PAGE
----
US Coins

unique George Washington of Virginia medal restruck in gold

A unique example of the George Washington of Virginia medal restruck in gold in 1883 highlights Ira & Larry Goldberg Coins & Collectibles Inc.’s Pre-Long Beach Auction Aug. 31 and Sept. 1.

The restrike medal was produced under commission from Baltimore numismatist T. Harrison Garrett.

The 1,464-lot sale of United States coins and medals is to be held at the firm’s galleries at 11400 W. Olympic Blvd., Suite 800, in Los Angeles. An additional 1,091 lots comprising ancient and world coins will be offered Sept. 2.

A 17.5 percent buyer’s fee will be added to the final closing hammer price of each lot sold.

Also offered is a 1795 Flowing Hair silver dollar, Bowers-Borckardt 27 (as cataloged in Silver Dollars & Trade Dollars of the United States, Volume One, by Q. David Bowers, with contributions by Mark Borckardt), graded Mint State 61 by Numismatic Guaranty Corp. A 1907 Barber quarter dollar graded NGC Proof 68 is in the auction, as is a 1909 Barber quarter dollar graded NGC Proof 68.

George Washington of Virginia gold medal

The gold restrike medal, recently graded and encapsulated by NGC, is based on the Baker 64 variety as cataloged in Medallic Portraits of Washington by W.S. Baker. The restrike medal is reported to have been struck in January 1883, according to the Baker reference.

Measuring 34.3 millimeters in diameter with a plain edge, the high relief gold medal weighs 2.3 ounces and is 4.5 millimeters thick.

According to the auction lot description, the dies from which the Washington medal was restruck in gold were originally prepared by German-born engraver Selig Baumgarten circa 1860.

One of Baumgarten’s sons, Herman Baumgarten, later engraved the 1877 version of the Great Seal of the United States.

Only three original Washington of Virginia medals were struck in 1860, one each in copper, brass, and lead.

Dr. George Massamore, a Baltimore dentist and part-time coin dealer, acquired the original 1860 medal dies in 1882, according to the Goldbergs’ auction lot description.

Dr. Massamore arranged for the production of 63 restrike medals in January 1883 — 21 each in silver, copper and brass.

Garrett, one of Dr. Massamore’s numismatic customers, learned of the medals being restruck and ordered the only example known to be have been produced in gold.

The medal’s obverse portrays Washington facing left in military garb.

The reverse depicts a pyramid of 15 cannon balls, with two crossed swords below. The reverse is inscribed with a reference to Washington as general of the American Armies in 1775, as well as having resigned his commission in 1783, and having been elected president in 1789.

1795 Flowing Hair silver dollar, BB-27

A collector seeking to assemble a type set of U.S. coins may consider the readily available BB-27 variety of Flowing Hair dollar, of which 2,500 to 3,500 examples are known, according to the Bowers-Borckardt reference.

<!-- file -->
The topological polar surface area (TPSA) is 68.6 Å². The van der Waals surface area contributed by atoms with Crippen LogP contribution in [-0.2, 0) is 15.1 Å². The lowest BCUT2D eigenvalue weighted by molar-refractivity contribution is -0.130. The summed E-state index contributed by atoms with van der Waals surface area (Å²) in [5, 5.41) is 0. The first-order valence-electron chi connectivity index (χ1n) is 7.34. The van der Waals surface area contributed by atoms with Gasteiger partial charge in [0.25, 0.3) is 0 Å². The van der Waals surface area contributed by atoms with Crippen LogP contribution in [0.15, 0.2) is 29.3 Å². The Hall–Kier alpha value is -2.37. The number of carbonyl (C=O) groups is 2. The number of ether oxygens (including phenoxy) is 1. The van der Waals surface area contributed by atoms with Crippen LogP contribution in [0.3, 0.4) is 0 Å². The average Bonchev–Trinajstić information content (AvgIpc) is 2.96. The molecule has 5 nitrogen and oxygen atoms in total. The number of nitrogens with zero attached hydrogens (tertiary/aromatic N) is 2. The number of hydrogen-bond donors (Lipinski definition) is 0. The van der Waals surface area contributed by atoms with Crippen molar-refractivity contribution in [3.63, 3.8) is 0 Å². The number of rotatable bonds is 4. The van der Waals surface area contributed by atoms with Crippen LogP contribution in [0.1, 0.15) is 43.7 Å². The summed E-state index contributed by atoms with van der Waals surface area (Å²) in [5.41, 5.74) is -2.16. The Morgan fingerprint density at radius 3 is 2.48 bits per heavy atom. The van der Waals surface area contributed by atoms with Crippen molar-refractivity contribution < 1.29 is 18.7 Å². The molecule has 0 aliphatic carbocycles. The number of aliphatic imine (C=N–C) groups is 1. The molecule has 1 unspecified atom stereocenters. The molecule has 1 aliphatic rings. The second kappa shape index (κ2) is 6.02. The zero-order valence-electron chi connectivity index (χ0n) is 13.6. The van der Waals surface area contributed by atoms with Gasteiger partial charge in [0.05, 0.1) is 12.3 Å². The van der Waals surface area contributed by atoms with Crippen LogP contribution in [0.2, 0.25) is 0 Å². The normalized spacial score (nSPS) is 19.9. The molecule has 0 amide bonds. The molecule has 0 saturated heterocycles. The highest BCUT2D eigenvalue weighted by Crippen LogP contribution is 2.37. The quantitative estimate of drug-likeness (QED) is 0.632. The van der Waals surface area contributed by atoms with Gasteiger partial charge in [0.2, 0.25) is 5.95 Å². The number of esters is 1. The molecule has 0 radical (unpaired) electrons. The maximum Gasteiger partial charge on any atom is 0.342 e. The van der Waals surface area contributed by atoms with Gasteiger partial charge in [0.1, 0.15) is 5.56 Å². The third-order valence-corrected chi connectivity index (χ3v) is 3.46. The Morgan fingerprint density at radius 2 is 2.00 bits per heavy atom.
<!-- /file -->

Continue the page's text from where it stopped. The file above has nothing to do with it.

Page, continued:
The reverse has a few identifiable small surface adjustment lines (as made during the minting process) that appear in the left half of the design from rim to eagle's legs. 

The most recognizable aspect of the BB-27 variety is a raised line some call a “die bar” common to all BB-27s and visible at the back of Liberty’s hair at the top curl.

According to the auction lot description, the BB-27 variety is one of several varieties with the Three Leaves reverse and the Head of 1795 obverse.

“In this case, the portrait of Liberty is in a high-relief rendering on the finished coins,” according to the auction lot description. On the obverse, Liberty’s lowest curl is open and distant from star one.

“The reverse displays 13 berries on the wreath, seven on the left branch and six on the right, with three berries beneath the eagle’s wing on the left and two berries beneath the wing on the right.”

According to the Bowers-Borckardt reference, because of the resulting high relief of the obverse portrait due to the depth of the die, “the hair wore quickly at the center of the obverse, with the result that pieces grading VF [Very Fine] or lower usually have little detail still remaining.”

Proof 68 1907, 1909 Barber quarter dollars

Only 575 examples of the 1907 Barber half dollar are reported to have been struck in Proof condition. 

The 1909 date is reported to have had 650 examples struck in Proof.

The two Proof coins offered in the auction both exhibit original toning.

Both the 1907 and 1909 Proofs being offered by the Goldbergs are near the top of the grade census for each date, with only two submissions graded higher by NGC for both dates, at Proof 68?.

For more information on the Goldbergs’ Pre-Long Beach Sale, visit the firm online, telephone it at 310-551-2646 or toll free at 800-978-2646, or write the firm at Ira & Larry Goldberg Coins & Collectibles Inc., 11400 W. Olympic Blvd., Suite 800, Los Angeles, CA 90064.

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